Candidates

  • Labor
    1. Ken Travers
    2. Ljiljanna Ravlich
    3. Martin Pritchard
    4. Laine McDonald
    5. Sarah Seymour
    6. Rebeka Marton
  • Liberal
    1. Peter Collier
    2. Michael Mischin
    3. Liz Behjat
    4. Peter Katsambanis
    5. Elise Irwin
    6. Paul Collins
  • Family First
    1. Henry Heng
    2. Douglas Croker
  • The Greens
    1. Cameron Poustie
    2. Rebecca Brown
    3. Heather Aqulina
  • Shooters and Fishers
    • Paul Bedford
    • D’arne Stubbs
  • Australian Christians
    1. Roy Moran
    2. Rudy Labordus
  • Noel Avery
  • Angela W. Smith
  • Douglas Thorp
  • Michael Tucak

Preferences
The race in North Metro is primarily between the two major parties, the Greens and three small conservative parties.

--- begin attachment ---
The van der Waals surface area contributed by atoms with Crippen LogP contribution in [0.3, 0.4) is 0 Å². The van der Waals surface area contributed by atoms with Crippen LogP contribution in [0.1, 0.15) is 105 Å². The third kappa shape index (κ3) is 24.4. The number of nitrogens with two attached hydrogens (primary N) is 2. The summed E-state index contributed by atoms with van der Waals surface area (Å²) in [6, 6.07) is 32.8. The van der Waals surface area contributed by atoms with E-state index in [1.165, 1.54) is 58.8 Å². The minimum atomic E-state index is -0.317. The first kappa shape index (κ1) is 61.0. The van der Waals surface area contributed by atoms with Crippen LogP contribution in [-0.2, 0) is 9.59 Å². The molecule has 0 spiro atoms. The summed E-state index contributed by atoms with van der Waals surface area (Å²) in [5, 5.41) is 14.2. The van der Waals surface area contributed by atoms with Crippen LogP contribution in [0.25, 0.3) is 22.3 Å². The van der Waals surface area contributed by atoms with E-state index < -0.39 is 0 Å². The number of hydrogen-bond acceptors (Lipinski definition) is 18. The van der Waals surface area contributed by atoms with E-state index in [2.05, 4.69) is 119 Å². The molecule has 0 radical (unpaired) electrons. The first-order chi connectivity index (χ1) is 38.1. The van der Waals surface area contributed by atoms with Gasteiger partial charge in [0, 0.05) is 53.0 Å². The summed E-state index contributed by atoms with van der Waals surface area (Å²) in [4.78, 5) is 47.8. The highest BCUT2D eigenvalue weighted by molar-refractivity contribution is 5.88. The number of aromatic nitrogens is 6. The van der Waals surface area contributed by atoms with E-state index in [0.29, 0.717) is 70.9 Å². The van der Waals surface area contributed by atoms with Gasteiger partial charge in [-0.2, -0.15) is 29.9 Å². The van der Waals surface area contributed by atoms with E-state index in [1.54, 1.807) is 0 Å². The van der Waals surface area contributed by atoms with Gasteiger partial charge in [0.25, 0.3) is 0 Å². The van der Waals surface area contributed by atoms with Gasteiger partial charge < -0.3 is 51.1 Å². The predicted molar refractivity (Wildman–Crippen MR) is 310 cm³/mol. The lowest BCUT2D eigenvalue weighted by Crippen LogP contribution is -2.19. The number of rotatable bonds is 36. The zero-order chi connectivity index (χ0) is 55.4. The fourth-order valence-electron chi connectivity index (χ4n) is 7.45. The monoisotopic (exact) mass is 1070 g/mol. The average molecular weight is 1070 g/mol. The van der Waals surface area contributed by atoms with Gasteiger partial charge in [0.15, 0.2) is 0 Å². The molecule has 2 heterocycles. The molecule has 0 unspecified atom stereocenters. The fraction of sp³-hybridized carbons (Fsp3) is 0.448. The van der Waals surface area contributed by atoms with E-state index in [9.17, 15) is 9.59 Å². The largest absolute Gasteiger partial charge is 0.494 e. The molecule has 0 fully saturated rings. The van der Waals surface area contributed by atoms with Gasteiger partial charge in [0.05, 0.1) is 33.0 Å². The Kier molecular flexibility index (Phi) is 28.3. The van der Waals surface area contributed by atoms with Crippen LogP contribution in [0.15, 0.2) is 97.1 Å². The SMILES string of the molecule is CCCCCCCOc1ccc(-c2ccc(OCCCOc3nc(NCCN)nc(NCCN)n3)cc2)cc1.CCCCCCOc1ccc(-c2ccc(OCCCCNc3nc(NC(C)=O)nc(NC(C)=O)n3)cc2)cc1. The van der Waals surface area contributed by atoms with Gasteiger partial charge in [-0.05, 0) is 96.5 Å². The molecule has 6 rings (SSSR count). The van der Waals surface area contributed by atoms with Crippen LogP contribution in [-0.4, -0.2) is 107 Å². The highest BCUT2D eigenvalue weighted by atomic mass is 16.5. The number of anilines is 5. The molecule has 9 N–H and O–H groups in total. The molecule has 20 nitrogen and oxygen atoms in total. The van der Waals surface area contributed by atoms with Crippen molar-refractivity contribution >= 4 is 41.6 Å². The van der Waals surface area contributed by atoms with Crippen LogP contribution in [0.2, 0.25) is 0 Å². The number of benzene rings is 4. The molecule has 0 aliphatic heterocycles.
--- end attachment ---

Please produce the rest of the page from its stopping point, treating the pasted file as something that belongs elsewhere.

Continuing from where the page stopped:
The Greens and Labor have swapped preferences. After the Greens, Labor preferences the Shooters, Christians, Family First, then Labor. The Greens preference the Liberals ahead of the right-wing minors.

The Liberals preference the Australian Christians first, with their preferences putting Labor last and the Greens second-last.

All three of the right-wing minors preference the other two first and second, followed by the Liberals. The Australian Christians (previously known as the CDP) gain the second preferences of Family First, the Shooters and the Liberals, and give their second preference to Family First.

The Shooters and Fishers preference the Greens second-last, and Labor last, while Family First and the Australian Christians put the Greens last.

Assessment